Those who follow me know the drill: MLCommons publishes benchmarking results every 3 months, alternating between inferencing and training. Then I explain the results and whine about the sparse competitive field. Here we go again…
For the uninitiated, MLCommons is a not-for-profit consortium of over 60 companies and institutions all working to define a suite of AI benchmarks across the most commonly used AI models, from image processing to language processing and all points in between. The MLPerf 3.0 version includes two new benchmarks to measure training time for the most important AI workloads today, one for Large Language Models using GPT3 and one for a new DLRM benchmark for Recommenders such as those used by Netflix, Amazon, and Facebook and just about every other eCommerce company.
MLPerf 3.0 should get a lot of attention, as the new benchmarks represent two of the largest pools of AI tech, and AI profit, in use today . Unfortunately, previous participants Google and Graphcore chose not to submit, and neither did AMD, AWS, Groq, SambaNova, and other contenders in the training arena. If you are interested in in using one of these companies’ accelerators, I suggest you ask their vendors for their results (under NDA) before purchasing anything. Many have run these models for internal use, but chose not to publish the results. You can probably guess why; if they had beaten NVIDIA, they would be shouting it from the rooftop. If they refuse to share them, ask them to run one of your own models using your own data.
Large Language Model Results: NVIDIA
The GPT3 results are the first time we have seen apples-to-apples benchmarks for training the large language models that have recently taken AI from an esoteric tech to superstar status. Since training the full GPT3 costs about $10M and takes months to run, the MLCommons community came up with a subset that is both indicative of how well a platform performs on the full 185B parameter model, and that could be run at a reasonable cost and wall time.
NVIDIA is really good at running these benchmarks, and as has always been the case, they ran every benchmark. For the GPT3 benchmark, NVIDIA only submitted their latest and greatest GPU, the H100, depending on their partners to run on the A100.
I would note that we may be entering a period of leapfrogging, like we did in the old days of RISC CPU processing vendors. Intel Habana, which we will look at next, is saying they will come out with new software and hardware that will allow them to match or even beat the H100. But of course NVIDIA is quick to point out that the successor to the H100 is just around the corner as well. And of course AMD will release its new GPU later this year.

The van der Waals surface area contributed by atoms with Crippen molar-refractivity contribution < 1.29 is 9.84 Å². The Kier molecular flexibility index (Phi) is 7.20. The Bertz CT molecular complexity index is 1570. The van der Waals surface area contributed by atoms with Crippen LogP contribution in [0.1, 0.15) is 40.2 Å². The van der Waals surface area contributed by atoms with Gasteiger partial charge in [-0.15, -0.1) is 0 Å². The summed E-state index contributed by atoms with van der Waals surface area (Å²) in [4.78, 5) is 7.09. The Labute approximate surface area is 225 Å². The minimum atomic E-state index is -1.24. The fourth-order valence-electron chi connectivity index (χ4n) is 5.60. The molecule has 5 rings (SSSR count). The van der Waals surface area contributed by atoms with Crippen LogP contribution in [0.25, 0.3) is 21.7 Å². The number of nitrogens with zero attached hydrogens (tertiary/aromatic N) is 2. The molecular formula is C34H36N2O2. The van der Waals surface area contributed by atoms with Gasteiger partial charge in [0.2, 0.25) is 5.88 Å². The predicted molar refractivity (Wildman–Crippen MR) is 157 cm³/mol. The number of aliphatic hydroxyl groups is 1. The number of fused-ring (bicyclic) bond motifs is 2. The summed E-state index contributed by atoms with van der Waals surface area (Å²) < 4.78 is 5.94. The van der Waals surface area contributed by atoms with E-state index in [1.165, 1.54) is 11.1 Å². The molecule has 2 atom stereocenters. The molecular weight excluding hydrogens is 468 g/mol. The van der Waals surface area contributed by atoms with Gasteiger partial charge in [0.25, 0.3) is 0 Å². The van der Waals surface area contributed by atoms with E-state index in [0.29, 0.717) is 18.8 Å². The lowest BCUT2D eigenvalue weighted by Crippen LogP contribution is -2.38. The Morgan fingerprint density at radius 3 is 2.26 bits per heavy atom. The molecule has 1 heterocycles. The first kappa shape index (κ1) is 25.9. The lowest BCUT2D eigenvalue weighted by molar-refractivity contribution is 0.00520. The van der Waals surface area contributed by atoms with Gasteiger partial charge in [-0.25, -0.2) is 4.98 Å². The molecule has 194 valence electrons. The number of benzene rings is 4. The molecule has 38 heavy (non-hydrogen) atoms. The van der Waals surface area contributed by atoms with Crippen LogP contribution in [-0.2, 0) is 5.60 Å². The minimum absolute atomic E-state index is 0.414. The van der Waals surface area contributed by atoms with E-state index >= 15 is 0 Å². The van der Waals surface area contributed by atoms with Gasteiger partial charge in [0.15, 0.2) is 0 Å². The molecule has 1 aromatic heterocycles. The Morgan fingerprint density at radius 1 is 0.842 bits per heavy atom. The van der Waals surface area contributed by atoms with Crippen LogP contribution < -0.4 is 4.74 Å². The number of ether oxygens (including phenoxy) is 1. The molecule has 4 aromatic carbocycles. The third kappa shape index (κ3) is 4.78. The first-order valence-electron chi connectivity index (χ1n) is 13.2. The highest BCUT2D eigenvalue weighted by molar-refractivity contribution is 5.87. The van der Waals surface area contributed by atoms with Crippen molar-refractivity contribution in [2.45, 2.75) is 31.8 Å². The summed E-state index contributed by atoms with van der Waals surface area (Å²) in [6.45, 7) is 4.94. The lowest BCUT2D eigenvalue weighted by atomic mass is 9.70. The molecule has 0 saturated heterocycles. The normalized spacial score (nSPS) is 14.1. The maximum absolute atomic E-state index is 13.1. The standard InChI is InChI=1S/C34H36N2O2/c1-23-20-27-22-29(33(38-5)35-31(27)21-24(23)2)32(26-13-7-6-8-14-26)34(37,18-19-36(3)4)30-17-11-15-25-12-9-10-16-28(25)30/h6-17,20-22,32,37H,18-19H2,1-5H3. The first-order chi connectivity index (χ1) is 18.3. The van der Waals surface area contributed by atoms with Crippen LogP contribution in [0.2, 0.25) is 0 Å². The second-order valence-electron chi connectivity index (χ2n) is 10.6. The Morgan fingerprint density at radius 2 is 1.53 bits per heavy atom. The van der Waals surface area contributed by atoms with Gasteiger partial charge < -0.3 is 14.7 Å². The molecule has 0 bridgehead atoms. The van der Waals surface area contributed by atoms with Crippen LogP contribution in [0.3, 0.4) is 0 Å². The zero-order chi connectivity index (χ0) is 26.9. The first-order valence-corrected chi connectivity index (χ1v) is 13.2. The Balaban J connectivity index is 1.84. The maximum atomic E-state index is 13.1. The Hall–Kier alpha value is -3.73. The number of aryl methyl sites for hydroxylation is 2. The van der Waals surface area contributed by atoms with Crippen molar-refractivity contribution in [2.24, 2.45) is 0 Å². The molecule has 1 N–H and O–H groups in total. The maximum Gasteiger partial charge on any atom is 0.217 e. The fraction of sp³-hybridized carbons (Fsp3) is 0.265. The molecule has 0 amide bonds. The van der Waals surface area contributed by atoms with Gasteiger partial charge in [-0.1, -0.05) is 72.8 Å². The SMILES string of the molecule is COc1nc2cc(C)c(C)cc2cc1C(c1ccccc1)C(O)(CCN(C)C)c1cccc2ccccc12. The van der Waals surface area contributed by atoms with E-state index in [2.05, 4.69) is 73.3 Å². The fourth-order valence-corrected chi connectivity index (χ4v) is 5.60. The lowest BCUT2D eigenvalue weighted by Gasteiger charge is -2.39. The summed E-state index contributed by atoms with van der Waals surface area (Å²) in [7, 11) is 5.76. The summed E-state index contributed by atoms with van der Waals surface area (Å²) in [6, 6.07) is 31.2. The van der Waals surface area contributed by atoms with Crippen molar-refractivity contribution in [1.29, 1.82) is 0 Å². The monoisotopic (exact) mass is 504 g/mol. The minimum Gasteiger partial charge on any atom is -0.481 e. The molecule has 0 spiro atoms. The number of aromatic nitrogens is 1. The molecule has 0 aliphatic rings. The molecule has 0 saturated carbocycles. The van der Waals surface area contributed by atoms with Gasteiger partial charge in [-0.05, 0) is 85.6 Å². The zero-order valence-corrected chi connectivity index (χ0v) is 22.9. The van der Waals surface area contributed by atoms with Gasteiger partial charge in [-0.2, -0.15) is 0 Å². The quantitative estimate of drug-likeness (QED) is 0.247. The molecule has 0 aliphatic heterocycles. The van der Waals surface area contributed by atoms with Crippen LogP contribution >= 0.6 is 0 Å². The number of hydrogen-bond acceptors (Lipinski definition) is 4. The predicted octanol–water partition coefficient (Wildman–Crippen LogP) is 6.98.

Intel Gaudi2: The only, and therefore best, alternative to NVIDIA
Intel bravely submitted results for the Habana Gaudi2 platform and the latest Xeon CPU. CPU? Yes, CPU. The Xeon has been enhanced with matrix operations for AI, and while they are not in the same realm as Gaudi or NVIDIA, Intel says they are adequate for fine tuning AI models after training, and for inference processing. The idea is to use the CPU you have if you are satisfied with the performance. And Intel is probably much better than AMD at running AI, since AMD Epyc does not support such a feature. While AMD did not publish any results, I think it is safe to say that Intel has the lead in CPU performance for AI.
Habana Gaudi2 is another matter. Intel says it is the best alternative to NVIDIA, and the results are pretty strong, beating the NVIDIA A100 on four models as shown below.
Habana Labs will release new software this September that will add FP8 support to the Gaudi2, which could significantly reduce the gap with the H100. However, for large language models, I would expect the H100’s Transformer Engine, which NVIDIA confirmed was used in the H100 benchmark run referenced above, to continue to keep NVIDIA in the lead for LLMs.
Suddenly there is a massive pile of cash on the table: ChatGPT and its ilk will likely create a multi-billion-dollar market while potentially threatening some very large companies like Google. Benchmarks like MLPerf help semiconductor companies understand the strengths, weaknesses, and optimization opportunities of their chips for running ML. And it helps customers understand the competitive landscape, if they can see hidden results.
Performance has never mattered as much as it does today. If you are taking a year to train an LLM, getting it trained in 3-4 years with a slower but cheaper chip is not really an option, is it?
Right now, as in the past, there is only one game in town for training large models: NVIDIA. Intel has a shot at becoming a legitimate second source with upcoming new software and hardware. The AMD MI300 also has a shot at nudging out Habana Labs Gaudi3 next year, however we don’t think either company will have anything that can challenge NVIDIA’s H100 with the Transformer Engine.